If you don’t know if your alumni opt-out rates are trending up or down, you may be doing long-term harm to your alumni relationships without ever knowing. If you're among the 33% of institutions that don’t know or don’t track opt-out rates, it’s it's time to invest some resources to figure it out.
Bad habit #2: Ignoring the Need to Offer Alumni Benefits
Your alumni organization no longer has the luxury of expecting life-long loyalty simply because alumni attended your institution. Offering alumni benefits is not limited to just dues-paying organizations. If you want to engage your alumni, you must first offer them meaningful benefits with real value. Value has the power to attract. Value is the first step to engagement.
In business-speak, in the absence of value, price becomes an issue. In other words, if you want your alumni to become resistant to the costs associated with engagment, (whether it's giving to the annual fund, or joining the alumni association, etc), simply neglect or ignore your value proposition.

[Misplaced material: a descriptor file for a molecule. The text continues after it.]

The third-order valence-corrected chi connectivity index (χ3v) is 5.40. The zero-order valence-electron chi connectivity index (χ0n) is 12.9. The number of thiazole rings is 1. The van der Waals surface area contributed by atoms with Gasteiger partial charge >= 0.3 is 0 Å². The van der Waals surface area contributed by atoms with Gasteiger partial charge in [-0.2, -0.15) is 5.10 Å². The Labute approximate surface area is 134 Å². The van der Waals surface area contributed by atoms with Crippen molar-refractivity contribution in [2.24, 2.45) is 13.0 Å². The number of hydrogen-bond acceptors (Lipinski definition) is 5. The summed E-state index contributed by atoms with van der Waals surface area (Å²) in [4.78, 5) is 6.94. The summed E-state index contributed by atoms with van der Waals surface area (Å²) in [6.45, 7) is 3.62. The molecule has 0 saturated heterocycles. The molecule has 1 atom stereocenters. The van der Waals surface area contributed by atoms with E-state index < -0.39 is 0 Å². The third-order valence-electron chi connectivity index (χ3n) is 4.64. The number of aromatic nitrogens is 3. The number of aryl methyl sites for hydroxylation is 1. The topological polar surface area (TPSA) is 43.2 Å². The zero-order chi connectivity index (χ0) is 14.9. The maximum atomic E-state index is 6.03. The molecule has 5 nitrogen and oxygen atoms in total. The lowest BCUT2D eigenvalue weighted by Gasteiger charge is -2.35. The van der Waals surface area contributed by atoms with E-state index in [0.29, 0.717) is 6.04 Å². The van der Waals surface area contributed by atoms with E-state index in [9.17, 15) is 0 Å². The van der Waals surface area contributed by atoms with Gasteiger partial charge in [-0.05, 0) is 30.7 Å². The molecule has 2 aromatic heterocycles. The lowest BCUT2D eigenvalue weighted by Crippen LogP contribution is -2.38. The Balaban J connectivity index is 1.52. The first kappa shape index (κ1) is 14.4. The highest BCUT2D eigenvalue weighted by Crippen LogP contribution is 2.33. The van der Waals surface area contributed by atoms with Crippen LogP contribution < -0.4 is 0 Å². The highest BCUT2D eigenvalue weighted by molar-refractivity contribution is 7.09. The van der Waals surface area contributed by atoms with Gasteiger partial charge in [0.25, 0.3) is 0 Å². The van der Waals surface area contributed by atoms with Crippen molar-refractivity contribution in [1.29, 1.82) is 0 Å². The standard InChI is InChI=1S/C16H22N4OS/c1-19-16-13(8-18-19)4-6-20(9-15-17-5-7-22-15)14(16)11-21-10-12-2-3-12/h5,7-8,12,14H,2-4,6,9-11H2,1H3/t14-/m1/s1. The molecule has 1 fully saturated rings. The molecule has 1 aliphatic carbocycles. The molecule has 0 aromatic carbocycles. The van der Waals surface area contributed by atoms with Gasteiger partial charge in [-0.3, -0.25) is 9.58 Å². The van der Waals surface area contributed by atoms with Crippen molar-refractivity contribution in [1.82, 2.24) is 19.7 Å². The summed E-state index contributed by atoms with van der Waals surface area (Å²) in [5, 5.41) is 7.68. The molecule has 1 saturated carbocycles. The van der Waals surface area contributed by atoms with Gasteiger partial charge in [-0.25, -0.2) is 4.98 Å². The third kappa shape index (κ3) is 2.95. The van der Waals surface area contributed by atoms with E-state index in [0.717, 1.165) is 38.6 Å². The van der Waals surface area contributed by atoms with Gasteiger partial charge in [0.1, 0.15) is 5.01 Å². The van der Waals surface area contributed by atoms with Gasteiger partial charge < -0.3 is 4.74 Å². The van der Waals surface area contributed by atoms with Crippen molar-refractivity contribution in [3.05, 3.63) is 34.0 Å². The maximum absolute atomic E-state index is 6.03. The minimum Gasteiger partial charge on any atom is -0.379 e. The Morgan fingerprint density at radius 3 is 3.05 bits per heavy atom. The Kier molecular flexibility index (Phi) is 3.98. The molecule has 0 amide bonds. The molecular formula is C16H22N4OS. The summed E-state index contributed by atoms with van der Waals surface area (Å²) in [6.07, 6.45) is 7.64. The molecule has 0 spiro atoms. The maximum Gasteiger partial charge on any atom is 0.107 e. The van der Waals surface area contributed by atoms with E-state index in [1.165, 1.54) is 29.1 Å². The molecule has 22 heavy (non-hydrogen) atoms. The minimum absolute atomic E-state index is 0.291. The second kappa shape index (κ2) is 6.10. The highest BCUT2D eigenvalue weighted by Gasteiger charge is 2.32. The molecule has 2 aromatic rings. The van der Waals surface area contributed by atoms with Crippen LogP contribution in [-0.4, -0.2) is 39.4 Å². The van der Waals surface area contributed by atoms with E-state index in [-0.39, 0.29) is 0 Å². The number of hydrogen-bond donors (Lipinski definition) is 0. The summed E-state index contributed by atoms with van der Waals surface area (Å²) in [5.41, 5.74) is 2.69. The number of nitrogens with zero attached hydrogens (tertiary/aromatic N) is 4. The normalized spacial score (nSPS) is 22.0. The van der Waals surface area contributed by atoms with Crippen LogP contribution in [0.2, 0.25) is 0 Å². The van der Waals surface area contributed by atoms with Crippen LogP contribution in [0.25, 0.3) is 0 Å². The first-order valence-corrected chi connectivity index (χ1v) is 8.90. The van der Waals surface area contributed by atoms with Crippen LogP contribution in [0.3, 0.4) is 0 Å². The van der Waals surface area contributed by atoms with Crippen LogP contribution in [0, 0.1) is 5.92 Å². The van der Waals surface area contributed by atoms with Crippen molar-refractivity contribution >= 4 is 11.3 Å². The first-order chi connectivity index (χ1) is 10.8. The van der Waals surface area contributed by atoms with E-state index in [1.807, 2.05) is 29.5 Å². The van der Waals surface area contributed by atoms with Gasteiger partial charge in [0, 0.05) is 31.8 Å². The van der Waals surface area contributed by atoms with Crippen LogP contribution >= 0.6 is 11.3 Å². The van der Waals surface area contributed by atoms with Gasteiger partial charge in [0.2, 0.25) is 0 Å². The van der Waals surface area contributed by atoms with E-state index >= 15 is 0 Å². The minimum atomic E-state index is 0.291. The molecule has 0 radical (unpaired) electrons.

The VAESE study revealed that 62% of alumni organizations are “not focused on offering alumni any significant benefits,” or instead “appeal to the philanthropic generosity or loyalty of alumni/ae to (get them to) engage, join, or give.” Those stats are also quite baffling to me.
The value of the benefits you offer is a key deciding factor for many alumni who are considering whether or not to engage. That’s because alumni have been conditioned to demand value…not only from their alma mater, but from any other organization or business they choose to engage with.
The competition for your alumni’s attention and loyalty is increasing. Consumers have memberships in an average of 29 loyalty programs. You’re fooling yourself if you think your organization is not in competition with airlines, supermarkets, and retail loyalty programs.
Your alumni organization may suffer if you don't deliver real value to your alums. And the value you offer must align with the actual needs (not just perceived needs) of your alumni.